This Fear the Walking Dead article contains spoilers.
Fear the Walking Dead season 6 is underway, with each episode featuring mostly self-contained stories. “Welcome to the Club,” the second episode of the season and the first episode directed by Morgan actor Lennie James, focuses on Strand (Colman Domingo) and Alicia (Alycia Debnam-Carey) adjusting to their new life of servitude on Virginia’s (Colby Minifie) tightly-run settlement.
“I think this season is more of an anthology…we get to get deeper into more character and conflict,” Domingo tells Den of Geek of the new season structure. “I think last year we were taking on big swings, with a bigger story putting everyone on the path in some way following a leader. Now that they’ve been disbanded, we have to figure out who we are as a separate part of a larger [movement].”
Strand is a survivor, and he’s proven over the course of the show that he’ll go to any lengths to save his own hide (making bad deals, betraying friends, piloting a goddamn hot air balloon), and we see how his survival instinct comes into full view in “Welcome to the Club” when he chooses to join Virginia’s group of Rangers and break away from Alicia. After trying things “Alicia’s way” in a failed attempt to escape the Pioneers, sacrificing a fellow prisoner to save himself in the process, Strand seems to have had enough of being a good guy.
But is there more to Strand’s turn that meets the eye? While he won’t say whether Strand has ulterior motives (he always does), Domingo insists that Strand is never, ever careless with what he says—or doesn’t say.
“[People say], ‘Well, Strand lies.’ I mean no, he doesn’t. He’s never lied,” asserts Domingo. “I have to hold that to be true and say if he’s going to lie, it has to be a big moment because the things that I know about him is that he may not tell you everything that you need to know, but he’s not going to lie.”
In Domingo’s mind, Strand is methodical and even ethical in his decision-making.
“It’s case by case, it’s very mathematic,” says Domingo of Strand’s methods. “That’s the thing I have always loved about this character. And I sort of fight for that. When you’ve been playing a character for six seasons, you have some ownership, and you work with the writers.”
Longtime Fear the Walking Dead fans may not be so surprised by Strand’s apparent turn. At the close of last season, after Strand cuts a deal with Virginia in exchange for Alicia’s safety, Strand and his ultimate frenemy Daniel (Ruben Blades) have a telling exchange, which seems to foreshadow what will be in store for Strand’s character arc this season. As the group was being broken up by Virginia’s people in the season 5 finale, Salazar pleads with Strand: “Remember who you are.”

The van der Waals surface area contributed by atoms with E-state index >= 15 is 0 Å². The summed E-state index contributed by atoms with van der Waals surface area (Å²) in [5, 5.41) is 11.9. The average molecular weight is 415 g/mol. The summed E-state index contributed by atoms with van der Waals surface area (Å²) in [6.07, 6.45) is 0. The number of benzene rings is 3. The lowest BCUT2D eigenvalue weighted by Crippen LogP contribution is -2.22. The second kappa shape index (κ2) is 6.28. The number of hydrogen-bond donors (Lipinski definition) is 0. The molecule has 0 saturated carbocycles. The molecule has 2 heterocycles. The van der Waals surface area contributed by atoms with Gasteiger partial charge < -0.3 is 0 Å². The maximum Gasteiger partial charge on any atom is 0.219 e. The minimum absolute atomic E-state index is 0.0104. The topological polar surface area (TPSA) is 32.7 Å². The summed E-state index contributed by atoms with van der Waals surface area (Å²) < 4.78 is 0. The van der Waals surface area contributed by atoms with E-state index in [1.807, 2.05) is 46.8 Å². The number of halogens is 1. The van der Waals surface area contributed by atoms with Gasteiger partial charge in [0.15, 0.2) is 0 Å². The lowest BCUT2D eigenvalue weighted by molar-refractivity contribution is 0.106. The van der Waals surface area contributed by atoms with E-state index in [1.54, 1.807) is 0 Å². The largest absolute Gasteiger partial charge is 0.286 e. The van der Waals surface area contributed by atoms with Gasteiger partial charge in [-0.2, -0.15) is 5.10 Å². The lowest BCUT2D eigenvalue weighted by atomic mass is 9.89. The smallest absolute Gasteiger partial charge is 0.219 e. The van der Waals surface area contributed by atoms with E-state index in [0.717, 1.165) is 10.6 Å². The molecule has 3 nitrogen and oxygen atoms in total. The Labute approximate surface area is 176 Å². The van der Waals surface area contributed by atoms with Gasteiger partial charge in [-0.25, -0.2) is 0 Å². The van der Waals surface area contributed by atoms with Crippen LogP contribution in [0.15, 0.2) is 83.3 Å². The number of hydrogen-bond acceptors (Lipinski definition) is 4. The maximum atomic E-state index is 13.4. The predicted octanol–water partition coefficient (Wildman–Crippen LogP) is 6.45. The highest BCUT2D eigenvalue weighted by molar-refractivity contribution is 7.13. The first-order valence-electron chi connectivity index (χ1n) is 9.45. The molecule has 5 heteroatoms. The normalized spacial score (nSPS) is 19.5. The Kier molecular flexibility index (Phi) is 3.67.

“[Daniel] knows all that Strand is,” says Domingo. “Strand’s true self has been buried a little bit for a few seasons. I think he’s been trying to seek out his better angels and go against his own instincts and got with the ideology of a larger group, although he’s always been an individual making individual acts that he believed were right.”
Cut off from most of his friends, Strand is forced to revert to his old way of doing things in order to work his way up the ranks of Virginia’s army. While Strand may have initially signed up to serve Virginia as a way to destroy the group from within, Domingo teases that his character could also start to believe in Virginia’s message.
“I think the presence of Ginny has a lot to do with [his change of heart],” says Domingo. “He saw something. I think there was a little spark and he was like ‘Oh, that makes sense to me.’ The way she’s doing things and the way she is operating is calling to his inner self. She’s very mathematical like him, and he’s utilitarian. He’s always been that way.”
As one of the longest tenured characters on the show, we’ve seen Strand go through many changes. Compassion and self-preservation have always been at odds within him, but Domingo believes that Strand is settling into a place where he’s finally found balance.
“It’s been interesting to me to see all these different versions of Strand,” says Domingo. “I personally feel this is leading to the ultimate version of Strand, and now we’ve peeled away that sweet onion and we see what’s at the core and what makes him tick. He’s building himself up with all of these things that have kept him alive: being part of the group, being an individual, being a survivor, and I think now, he’s becoming the ultimate version of himself. He’s a bit more ferocious. He’s like, ‘If you’re going to come at me, come at me hard, cause I am coming for you.’”
Read more about Fear the Walking Dead season 6 here.